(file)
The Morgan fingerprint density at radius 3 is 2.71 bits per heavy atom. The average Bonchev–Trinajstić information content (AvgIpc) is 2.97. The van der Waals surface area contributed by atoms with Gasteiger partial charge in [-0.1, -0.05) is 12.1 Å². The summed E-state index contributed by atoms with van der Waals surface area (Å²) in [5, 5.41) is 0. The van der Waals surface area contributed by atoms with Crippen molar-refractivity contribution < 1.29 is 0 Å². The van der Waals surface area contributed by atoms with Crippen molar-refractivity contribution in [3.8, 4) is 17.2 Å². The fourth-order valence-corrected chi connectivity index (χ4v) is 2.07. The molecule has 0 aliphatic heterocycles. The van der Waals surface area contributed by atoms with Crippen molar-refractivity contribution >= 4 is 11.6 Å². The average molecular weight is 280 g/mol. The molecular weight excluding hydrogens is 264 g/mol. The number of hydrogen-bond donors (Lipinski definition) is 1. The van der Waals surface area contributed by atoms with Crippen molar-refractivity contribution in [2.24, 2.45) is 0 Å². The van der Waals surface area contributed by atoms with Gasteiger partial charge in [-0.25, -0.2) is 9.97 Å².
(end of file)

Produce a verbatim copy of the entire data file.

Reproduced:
The Morgan fingerprint density at radius 3 is 2.71 bits per heavy atom. The average Bonchev–Trinajstić information content (AvgIpc) is 2.97. The van der Waals surface area contributed by atoms with Gasteiger partial charge in [-0.1, -0.05) is 12.1 Å². The summed E-state index contributed by atoms with van der Waals surface area (Å²) in [5, 5.41) is 0. The van der Waals surface area contributed by atoms with Crippen molar-refractivity contribution < 1.29 is 0 Å². The van der Waals surface area contributed by atoms with Crippen molar-refractivity contribution in [3.8, 4) is 17.2 Å². The fourth-order valence-corrected chi connectivity index (χ4v) is 2.07. The molecule has 0 aliphatic heterocycles. The van der Waals surface area contributed by atoms with Crippen molar-refractivity contribution >= 4 is 11.6 Å². The average molecular weight is 280 g/mol. The molecular weight excluding hydrogens is 264 g/mol. The number of hydrogen-bond donors (Lipinski definition) is 1. The van der Waals surface area contributed by atoms with Crippen molar-refractivity contribution in [2.24, 2.45) is 0 Å². The van der Waals surface area contributed by atoms with Gasteiger partial charge in [-0.25, -0.2) is 9.97 Å².